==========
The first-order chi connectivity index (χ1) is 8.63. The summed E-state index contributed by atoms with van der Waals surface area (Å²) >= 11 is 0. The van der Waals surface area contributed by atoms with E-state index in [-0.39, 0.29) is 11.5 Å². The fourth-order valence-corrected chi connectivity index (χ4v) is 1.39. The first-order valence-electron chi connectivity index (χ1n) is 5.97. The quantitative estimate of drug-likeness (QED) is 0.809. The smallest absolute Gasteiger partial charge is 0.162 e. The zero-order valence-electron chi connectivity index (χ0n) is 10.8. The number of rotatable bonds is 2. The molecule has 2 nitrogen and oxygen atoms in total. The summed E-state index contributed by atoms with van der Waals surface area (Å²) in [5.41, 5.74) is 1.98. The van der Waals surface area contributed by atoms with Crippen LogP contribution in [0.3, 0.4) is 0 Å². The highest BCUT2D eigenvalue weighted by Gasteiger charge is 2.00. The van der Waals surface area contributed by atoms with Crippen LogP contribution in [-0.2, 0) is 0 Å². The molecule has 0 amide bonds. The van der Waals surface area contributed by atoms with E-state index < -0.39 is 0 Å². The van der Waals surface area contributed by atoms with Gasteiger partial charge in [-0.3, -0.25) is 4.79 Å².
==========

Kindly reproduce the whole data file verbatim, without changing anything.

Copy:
The first-order chi connectivity index (χ1) is 8.63. The summed E-state index contributed by atoms with van der Waals surface area (Å²) >= 11 is 0. The van der Waals surface area contributed by atoms with E-state index in [-0.39, 0.29) is 11.5 Å². The fourth-order valence-corrected chi connectivity index (χ4v) is 1.39. The first-order valence-electron chi connectivity index (χ1n) is 5.97. The quantitative estimate of drug-likeness (QED) is 0.809. The smallest absolute Gasteiger partial charge is 0.162 e. The zero-order valence-electron chi connectivity index (χ0n) is 10.8. The number of rotatable bonds is 2. The molecule has 2 nitrogen and oxygen atoms in total. The summed E-state index contributed by atoms with van der Waals surface area (Å²) in [5.41, 5.74) is 1.98. The van der Waals surface area contributed by atoms with Crippen LogP contribution in [0.3, 0.4) is 0 Å². The highest BCUT2D eigenvalue weighted by Gasteiger charge is 2.00. The van der Waals surface area contributed by atoms with Crippen LogP contribution in [-0.2, 0) is 0 Å². The molecule has 0 amide bonds. The van der Waals surface area contributed by atoms with E-state index < -0.39 is 0 Å². The van der Waals surface area contributed by atoms with Gasteiger partial charge in [-0.3, -0.25) is 4.79 Å².